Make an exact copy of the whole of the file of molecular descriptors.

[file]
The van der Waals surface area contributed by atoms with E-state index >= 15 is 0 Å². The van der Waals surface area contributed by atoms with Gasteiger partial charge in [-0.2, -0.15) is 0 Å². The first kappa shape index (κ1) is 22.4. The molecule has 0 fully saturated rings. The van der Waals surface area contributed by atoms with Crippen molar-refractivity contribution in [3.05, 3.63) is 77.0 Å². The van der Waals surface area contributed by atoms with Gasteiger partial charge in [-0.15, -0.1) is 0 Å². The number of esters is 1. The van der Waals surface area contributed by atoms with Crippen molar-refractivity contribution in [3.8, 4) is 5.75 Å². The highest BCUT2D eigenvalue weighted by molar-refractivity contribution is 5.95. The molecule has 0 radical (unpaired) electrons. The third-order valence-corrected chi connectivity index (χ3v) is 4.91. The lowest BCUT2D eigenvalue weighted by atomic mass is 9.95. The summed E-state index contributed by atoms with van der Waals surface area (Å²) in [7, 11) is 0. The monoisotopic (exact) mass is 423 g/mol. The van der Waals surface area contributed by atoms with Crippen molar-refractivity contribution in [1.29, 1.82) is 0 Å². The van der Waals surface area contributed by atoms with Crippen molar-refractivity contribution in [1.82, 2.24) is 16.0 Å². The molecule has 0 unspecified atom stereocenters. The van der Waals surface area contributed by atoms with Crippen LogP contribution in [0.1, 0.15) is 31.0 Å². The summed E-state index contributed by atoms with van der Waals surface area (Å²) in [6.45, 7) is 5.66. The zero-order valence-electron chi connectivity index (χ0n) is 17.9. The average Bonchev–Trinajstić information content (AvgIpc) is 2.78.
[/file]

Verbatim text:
The van der Waals surface area contributed by atoms with E-state index >= 15 is 0 Å². The van der Waals surface area contributed by atoms with Gasteiger partial charge in [-0.2, -0.15) is 0 Å². The first kappa shape index (κ1) is 22.4. The molecule has 0 fully saturated rings. The van der Waals surface area contributed by atoms with Crippen molar-refractivity contribution in [3.05, 3.63) is 77.0 Å². The van der Waals surface area contributed by atoms with Gasteiger partial charge in [-0.15, -0.1) is 0 Å². The number of esters is 1. The van der Waals surface area contributed by atoms with Crippen molar-refractivity contribution in [3.8, 4) is 5.75 Å². The highest BCUT2D eigenvalue weighted by molar-refractivity contribution is 5.95. The molecule has 0 radical (unpaired) electrons. The third-order valence-corrected chi connectivity index (χ3v) is 4.91. The lowest BCUT2D eigenvalue weighted by atomic mass is 9.95. The summed E-state index contributed by atoms with van der Waals surface area (Å²) in [7, 11) is 0. The monoisotopic (exact) mass is 423 g/mol. The van der Waals surface area contributed by atoms with Crippen molar-refractivity contribution in [1.29, 1.82) is 0 Å². The van der Waals surface area contributed by atoms with Crippen molar-refractivity contribution in [1.82, 2.24) is 16.0 Å². The molecule has 0 unspecified atom stereocenters. The van der Waals surface area contributed by atoms with Crippen LogP contribution in [0.1, 0.15) is 31.0 Å². The summed E-state index contributed by atoms with van der Waals surface area (Å²) in [6.45, 7) is 5.66. The zero-order valence-electron chi connectivity index (χ0n) is 17.9. The average Bonchev–Trinajstić information content (AvgIpc) is 2.78.